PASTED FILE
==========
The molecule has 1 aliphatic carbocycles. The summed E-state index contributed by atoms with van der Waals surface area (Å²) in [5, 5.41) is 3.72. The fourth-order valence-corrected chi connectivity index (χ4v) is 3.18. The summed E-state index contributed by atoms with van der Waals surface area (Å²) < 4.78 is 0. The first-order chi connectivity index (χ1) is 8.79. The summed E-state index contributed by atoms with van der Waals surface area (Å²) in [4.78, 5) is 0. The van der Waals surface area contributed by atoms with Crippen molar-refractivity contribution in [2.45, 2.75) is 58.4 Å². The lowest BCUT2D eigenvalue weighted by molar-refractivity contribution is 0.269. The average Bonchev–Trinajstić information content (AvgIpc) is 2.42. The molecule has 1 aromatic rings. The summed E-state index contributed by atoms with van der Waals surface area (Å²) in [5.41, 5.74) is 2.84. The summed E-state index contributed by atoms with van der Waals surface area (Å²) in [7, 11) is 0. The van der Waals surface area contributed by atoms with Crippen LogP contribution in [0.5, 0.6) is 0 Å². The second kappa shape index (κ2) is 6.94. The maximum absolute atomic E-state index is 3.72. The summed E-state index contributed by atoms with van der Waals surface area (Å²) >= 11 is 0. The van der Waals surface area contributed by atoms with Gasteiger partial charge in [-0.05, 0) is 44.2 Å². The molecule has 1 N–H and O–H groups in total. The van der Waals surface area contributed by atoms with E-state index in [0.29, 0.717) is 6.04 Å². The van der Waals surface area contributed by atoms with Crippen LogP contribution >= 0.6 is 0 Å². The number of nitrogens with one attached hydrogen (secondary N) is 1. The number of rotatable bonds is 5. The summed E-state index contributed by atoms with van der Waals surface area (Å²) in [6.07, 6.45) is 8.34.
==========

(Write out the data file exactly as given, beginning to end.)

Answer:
The molecule has 1 aliphatic carbocycles. The summed E-state index contributed by atoms with van der Waals surface area (Å²) in [5, 5.41) is 3.72. The fourth-order valence-corrected chi connectivity index (χ4v) is 3.18. The summed E-state index contributed by atoms with van der Waals surface area (Å²) < 4.78 is 0. The first-order chi connectivity index (χ1) is 8.79. The summed E-state index contributed by atoms with van der Waals surface area (Å²) in [4.78, 5) is 0. The van der Waals surface area contributed by atoms with Crippen molar-refractivity contribution in [2.45, 2.75) is 58.4 Å². The lowest BCUT2D eigenvalue weighted by molar-refractivity contribution is 0.269. The average Bonchev–Trinajstić information content (AvgIpc) is 2.42. The molecule has 1 aromatic rings. The summed E-state index contributed by atoms with van der Waals surface area (Å²) in [5.41, 5.74) is 2.84. The summed E-state index contributed by atoms with van der Waals surface area (Å²) in [7, 11) is 0. The van der Waals surface area contributed by atoms with Crippen LogP contribution in [0.5, 0.6) is 0 Å². The second kappa shape index (κ2) is 6.94. The maximum absolute atomic E-state index is 3.72. The summed E-state index contributed by atoms with van der Waals surface area (Å²) >= 11 is 0. The van der Waals surface area contributed by atoms with Gasteiger partial charge in [-0.05, 0) is 44.2 Å². The molecule has 1 N–H and O–H groups in total. The van der Waals surface area contributed by atoms with E-state index in [0.29, 0.717) is 6.04 Å². The van der Waals surface area contributed by atoms with Crippen LogP contribution >= 0.6 is 0 Å². The number of nitrogens with one attached hydrogen (secondary N) is 1. The number of rotatable bonds is 5. The summed E-state index contributed by atoms with van der Waals surface area (Å²) in [6.07, 6.45) is 8.34.